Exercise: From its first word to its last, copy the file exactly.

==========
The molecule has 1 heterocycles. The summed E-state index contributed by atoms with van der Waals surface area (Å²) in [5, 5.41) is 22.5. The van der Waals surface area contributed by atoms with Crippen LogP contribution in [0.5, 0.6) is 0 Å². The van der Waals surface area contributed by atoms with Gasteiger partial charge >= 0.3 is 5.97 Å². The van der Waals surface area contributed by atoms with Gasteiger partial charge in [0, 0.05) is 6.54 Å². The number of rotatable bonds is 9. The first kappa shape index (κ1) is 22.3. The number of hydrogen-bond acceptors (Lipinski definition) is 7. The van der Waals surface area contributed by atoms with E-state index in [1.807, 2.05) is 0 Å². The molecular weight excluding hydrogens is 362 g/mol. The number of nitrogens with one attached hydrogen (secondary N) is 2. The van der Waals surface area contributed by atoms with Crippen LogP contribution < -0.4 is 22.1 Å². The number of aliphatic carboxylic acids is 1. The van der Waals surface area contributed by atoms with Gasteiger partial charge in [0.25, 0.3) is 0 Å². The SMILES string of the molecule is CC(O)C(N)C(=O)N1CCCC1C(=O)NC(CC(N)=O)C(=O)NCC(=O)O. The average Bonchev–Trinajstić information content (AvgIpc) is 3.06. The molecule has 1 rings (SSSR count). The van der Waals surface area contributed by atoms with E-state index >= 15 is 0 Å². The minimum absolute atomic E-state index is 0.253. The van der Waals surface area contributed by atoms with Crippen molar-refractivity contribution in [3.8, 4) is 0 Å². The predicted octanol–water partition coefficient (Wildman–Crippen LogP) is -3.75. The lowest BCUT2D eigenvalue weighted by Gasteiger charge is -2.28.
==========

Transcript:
The molecule has 1 heterocycles. The summed E-state index contributed by atoms with van der Waals surface area (Å²) in [5, 5.41) is 22.5. The van der Waals surface area contributed by atoms with Crippen LogP contribution in [0.5, 0.6) is 0 Å². The van der Waals surface area contributed by atoms with Gasteiger partial charge >= 0.3 is 5.97 Å². The van der Waals surface area contributed by atoms with Gasteiger partial charge in [0, 0.05) is 6.54 Å². The number of rotatable bonds is 9. The first kappa shape index (κ1) is 22.3. The number of hydrogen-bond acceptors (Lipinski definition) is 7. The van der Waals surface area contributed by atoms with E-state index in [1.807, 2.05) is 0 Å². The molecular weight excluding hydrogens is 362 g/mol. The number of nitrogens with one attached hydrogen (secondary N) is 2. The van der Waals surface area contributed by atoms with Crippen LogP contribution < -0.4 is 22.1 Å². The number of aliphatic carboxylic acids is 1. The van der Waals surface area contributed by atoms with Gasteiger partial charge in [0.25, 0.3) is 0 Å². The SMILES string of the molecule is CC(O)C(N)C(=O)N1CCCC1C(=O)NC(CC(N)=O)C(=O)NCC(=O)O. The average Bonchev–Trinajstić information content (AvgIpc) is 3.06. The molecule has 1 rings (SSSR count). The van der Waals surface area contributed by atoms with E-state index >= 15 is 0 Å². The minimum absolute atomic E-state index is 0.253. The van der Waals surface area contributed by atoms with Crippen molar-refractivity contribution in [3.8, 4) is 0 Å². The predicted octanol–water partition coefficient (Wildman–Crippen LogP) is -3.75. The lowest BCUT2D eigenvalue weighted by Gasteiger charge is -2.28.